My obsession with Day of the Dead led me to the tradition of making papel picado, which is tissue paper garland. It is relatively labor intensive making all of those tissue paper cuts, but since tissue paper is so thin you can make 8-12 of them at a time. Score! In line with Cindy’s Embellished Watercolors and Nanner’s Treasure Keepers, we are going to use papel picado techniques to make some super simple tissue paper ornaments.
- Tissue paper
- Printed pattern (or your own silhouette-style pattern)
- X-Acto or craft knife
- Bamboo skewers, toothpicks, craft sticks, or small twigs
- Glue stick
I have been really sort of consumed by hearts with keyholes and skeleton keys, so I chose that as my original design. I thought maybe there might be people out there who wanted something more traditional, so for you I’ve made a template using Cindy’s Abraham Lincoln. Lincoln is all about being on Christmas ornaments.
Click the image to download the PDF of the pattern and print ‘er up! Alternatively, you can use any silhouette you find/design, just make sure there is a solid bar at the top and bottom at least 1/2-inch wide! A simple Google image search will bring up all sorts of wacky stuff if my wacky stuff isn’t wacky enough for you. Really, I understand. I’ll find a way to carry on.
Okay I’m done being verklempt over here. The first thing you want to do is cut out your patterns, leaving at least 1/4 inch of white all around. Fold your tissue paper until you have a small rectangle that is big enough for your pattern and then staple your pattern to the tissue paper like so:
You only want to staple in the white border on the outside of the pattern itself, otherwise you’ll leave ugly holes that will turn into ugly tears in your tissue paper. You’ll cut off the staples at the end, and this will hold everything together. Use a lot of staples. I used two 12 x 18 inch sheets of tissue paper and ended up with 12 copies of my design. I think I’ll turn the extras into thank you cards to stick in with the next 20 orders. Want one? Go buy something!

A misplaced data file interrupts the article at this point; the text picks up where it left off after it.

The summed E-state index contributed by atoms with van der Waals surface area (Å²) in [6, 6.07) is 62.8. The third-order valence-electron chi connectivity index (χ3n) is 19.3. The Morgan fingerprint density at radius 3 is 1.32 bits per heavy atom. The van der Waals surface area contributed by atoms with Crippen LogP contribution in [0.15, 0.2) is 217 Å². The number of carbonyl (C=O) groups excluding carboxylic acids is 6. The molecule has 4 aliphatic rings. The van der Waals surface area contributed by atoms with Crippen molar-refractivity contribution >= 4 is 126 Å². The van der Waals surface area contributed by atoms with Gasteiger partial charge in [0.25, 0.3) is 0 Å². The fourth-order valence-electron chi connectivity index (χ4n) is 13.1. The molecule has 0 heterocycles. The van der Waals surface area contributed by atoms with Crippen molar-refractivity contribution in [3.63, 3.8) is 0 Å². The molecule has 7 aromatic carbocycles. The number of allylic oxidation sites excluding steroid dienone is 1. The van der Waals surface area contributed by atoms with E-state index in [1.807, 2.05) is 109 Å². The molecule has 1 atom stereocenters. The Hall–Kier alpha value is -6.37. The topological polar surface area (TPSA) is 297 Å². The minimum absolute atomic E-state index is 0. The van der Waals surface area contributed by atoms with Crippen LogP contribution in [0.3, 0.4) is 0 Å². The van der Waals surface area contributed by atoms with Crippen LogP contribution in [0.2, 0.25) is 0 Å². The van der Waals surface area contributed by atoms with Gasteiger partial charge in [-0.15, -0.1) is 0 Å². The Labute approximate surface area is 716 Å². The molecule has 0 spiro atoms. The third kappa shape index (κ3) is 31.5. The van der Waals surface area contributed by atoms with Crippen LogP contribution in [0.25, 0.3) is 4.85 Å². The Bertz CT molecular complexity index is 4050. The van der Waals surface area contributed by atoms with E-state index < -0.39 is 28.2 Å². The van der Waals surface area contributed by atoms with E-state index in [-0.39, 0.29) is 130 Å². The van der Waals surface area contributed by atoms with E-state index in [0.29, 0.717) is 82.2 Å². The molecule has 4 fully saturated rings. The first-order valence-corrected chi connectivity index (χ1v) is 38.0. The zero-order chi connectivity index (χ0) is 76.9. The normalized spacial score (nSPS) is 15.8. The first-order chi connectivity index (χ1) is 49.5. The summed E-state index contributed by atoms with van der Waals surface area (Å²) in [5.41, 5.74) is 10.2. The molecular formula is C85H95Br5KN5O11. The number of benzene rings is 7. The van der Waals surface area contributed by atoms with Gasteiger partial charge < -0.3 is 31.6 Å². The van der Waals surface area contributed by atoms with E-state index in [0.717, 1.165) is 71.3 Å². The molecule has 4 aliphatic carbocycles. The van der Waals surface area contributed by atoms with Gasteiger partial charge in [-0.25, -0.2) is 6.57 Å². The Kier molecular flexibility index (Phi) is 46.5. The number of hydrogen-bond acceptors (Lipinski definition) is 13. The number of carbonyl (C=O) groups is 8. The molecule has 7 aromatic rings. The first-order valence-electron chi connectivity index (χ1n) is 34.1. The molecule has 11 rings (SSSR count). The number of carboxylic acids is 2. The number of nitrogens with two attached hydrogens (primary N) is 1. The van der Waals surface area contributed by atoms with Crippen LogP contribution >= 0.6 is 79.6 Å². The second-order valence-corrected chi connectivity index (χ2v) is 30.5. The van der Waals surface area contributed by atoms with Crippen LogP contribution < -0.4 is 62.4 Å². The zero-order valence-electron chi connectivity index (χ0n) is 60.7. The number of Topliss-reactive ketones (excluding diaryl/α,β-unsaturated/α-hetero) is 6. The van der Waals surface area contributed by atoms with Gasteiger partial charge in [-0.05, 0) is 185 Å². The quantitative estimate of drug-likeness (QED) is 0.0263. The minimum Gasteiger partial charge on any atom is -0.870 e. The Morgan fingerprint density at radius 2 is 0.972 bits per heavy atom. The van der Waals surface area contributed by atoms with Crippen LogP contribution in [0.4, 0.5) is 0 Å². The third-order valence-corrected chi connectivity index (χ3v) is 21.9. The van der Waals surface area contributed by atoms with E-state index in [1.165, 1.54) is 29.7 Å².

Using your X-Acto or craft knife, carefully cut out all of the white bits on the inside of your design. You’ll need to use medium-heavy pressure since you’re cutting through 12 layers of tissue paper, but not finger-breaking pressure. Make sure you flip your tissue bundle over to see how well your cuts are carrying over to the back. Make sure you use something other than your lap to cut this out on. Don’t use your friend’s back either. Seriously. No one wants lacerations for Christmas!
It is WAY easier if you cut out the smaller fiddly bits before you cut out the big swooping bits. I know you’re going to be tempted to cut out those big white chunks. Don’t do it! Resist! Get all those tinies out of the way first while the biguns hold the rest of the piece together. Take it one little white chunk at a time, go slow, don’t rush it, you’ll be fine. When you’re popping out your cut-out tissue, pull gently, use tweezers if you have to, and never never tug. If it doesn’t come out, flip it over. It will usually be stuck on the back at a corner where your cut didn’t go all the way through. Free it with the tip of your knife.
Once you’re all done, give yourself a high five, flex your fingers 20 times since they’re probably cramping, and use a pair of scissors, rotary cutter, or ruler and X-Acto to cut the outside border of the designs. I usually remove the top and bottom first followed by the outside edges. In this case, since I did two designs at once, I cut them apart last and then separated my bits of tissue into one big huge pile of top hatted love.
To turn these into ornaments, I used bamboo barbecue skewers. I cut off the pointy end and then cut each one in half using my Dremel. I later discovered that a pair of wire cutters works way better and is way easier, especially since the Dremel is in the freezing cold garage and I’m all warm and toasty in here. Use whatever kind of stick you like – if you dig a more natural look, snag some dried grapevines or willow switches and go to town. I gave the top border a good coating of glue and then quickly rolled it around my stick. Repeat for the bottom side and give the glue a minute to dry.
Trim your stick if necessary and tie on ribbon, yarn, or, in my case, wrapped copper wire. I like some wrapped copper wire. It’s my favorite friend. Once that’s done, all that’s left is to hang it!
If you liked this project, Cindy’s watercolor ornaments, Nanner’s secret keepers, or Ann’s as-yet-unnamed ornaments, make them! Come on, we dare you! Post your results in our forum by January 6th, and you could be our featured artist and have the place of honor (har) on our home page for the entire month! The really important thing, though, is that you will also win this fabulous canvas by our own Cindy Jo!
HEY! You need ornaments? Too lazy to make some? WE GOT ORNAMENTS! We also have art for your walls, art for your dolls, and art for your. Um. Stalls? Yeah, you should totally put those in the bathroom.